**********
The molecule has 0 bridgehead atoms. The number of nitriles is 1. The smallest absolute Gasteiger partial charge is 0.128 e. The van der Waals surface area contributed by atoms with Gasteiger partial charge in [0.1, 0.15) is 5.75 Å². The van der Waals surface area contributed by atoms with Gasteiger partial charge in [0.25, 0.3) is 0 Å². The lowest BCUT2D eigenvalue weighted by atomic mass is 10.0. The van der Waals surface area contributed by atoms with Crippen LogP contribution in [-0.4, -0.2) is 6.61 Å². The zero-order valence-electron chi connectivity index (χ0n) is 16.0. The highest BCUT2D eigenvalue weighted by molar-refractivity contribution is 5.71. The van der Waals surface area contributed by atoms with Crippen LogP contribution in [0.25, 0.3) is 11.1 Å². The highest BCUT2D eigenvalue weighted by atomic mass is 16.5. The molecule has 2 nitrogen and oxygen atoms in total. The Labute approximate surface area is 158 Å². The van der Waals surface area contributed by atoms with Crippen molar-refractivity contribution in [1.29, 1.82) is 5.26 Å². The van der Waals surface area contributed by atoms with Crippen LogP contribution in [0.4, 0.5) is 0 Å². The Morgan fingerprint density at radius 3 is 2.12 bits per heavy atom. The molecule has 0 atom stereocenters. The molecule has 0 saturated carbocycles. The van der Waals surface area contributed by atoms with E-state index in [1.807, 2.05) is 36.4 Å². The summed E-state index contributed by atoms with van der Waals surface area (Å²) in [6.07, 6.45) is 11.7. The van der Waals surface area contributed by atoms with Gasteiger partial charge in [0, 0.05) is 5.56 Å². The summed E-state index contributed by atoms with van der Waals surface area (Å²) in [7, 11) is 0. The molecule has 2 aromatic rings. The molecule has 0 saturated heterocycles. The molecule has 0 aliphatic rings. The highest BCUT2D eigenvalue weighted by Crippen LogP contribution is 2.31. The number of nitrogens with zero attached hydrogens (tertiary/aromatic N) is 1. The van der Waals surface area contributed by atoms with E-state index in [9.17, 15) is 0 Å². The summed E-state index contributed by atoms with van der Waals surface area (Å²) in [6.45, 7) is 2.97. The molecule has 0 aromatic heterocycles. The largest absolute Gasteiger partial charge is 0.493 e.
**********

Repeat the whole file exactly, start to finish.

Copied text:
The molecule has 0 bridgehead atoms. The number of nitriles is 1. The smallest absolute Gasteiger partial charge is 0.128 e. The van der Waals surface area contributed by atoms with Gasteiger partial charge in [0.1, 0.15) is 5.75 Å². The van der Waals surface area contributed by atoms with Gasteiger partial charge in [0.25, 0.3) is 0 Å². The lowest BCUT2D eigenvalue weighted by atomic mass is 10.0. The van der Waals surface area contributed by atoms with Crippen LogP contribution in [-0.4, -0.2) is 6.61 Å². The zero-order valence-electron chi connectivity index (χ0n) is 16.0. The highest BCUT2D eigenvalue weighted by molar-refractivity contribution is 5.71. The van der Waals surface area contributed by atoms with Crippen LogP contribution in [0.25, 0.3) is 11.1 Å². The highest BCUT2D eigenvalue weighted by atomic mass is 16.5. The molecule has 2 nitrogen and oxygen atoms in total. The Labute approximate surface area is 158 Å². The van der Waals surface area contributed by atoms with Crippen molar-refractivity contribution in [1.29, 1.82) is 5.26 Å². The van der Waals surface area contributed by atoms with Crippen LogP contribution in [0.4, 0.5) is 0 Å². The Morgan fingerprint density at radius 3 is 2.12 bits per heavy atom. The molecule has 0 atom stereocenters. The molecule has 0 saturated carbocycles. The van der Waals surface area contributed by atoms with E-state index in [1.807, 2.05) is 36.4 Å². The summed E-state index contributed by atoms with van der Waals surface area (Å²) in [6.07, 6.45) is 11.7. The van der Waals surface area contributed by atoms with Gasteiger partial charge in [0, 0.05) is 5.56 Å². The summed E-state index contributed by atoms with van der Waals surface area (Å²) in [7, 11) is 0. The molecule has 2 aromatic rings. The molecule has 0 saturated heterocycles. The molecule has 0 aliphatic rings. The highest BCUT2D eigenvalue weighted by Crippen LogP contribution is 2.31. The number of nitrogens with zero attached hydrogens (tertiary/aromatic N) is 1. The van der Waals surface area contributed by atoms with E-state index in [9.17, 15) is 0 Å². The summed E-state index contributed by atoms with van der Waals surface area (Å²) in [6.45, 7) is 2.97. The molecule has 0 aromatic heterocycles. The largest absolute Gasteiger partial charge is 0.493 e.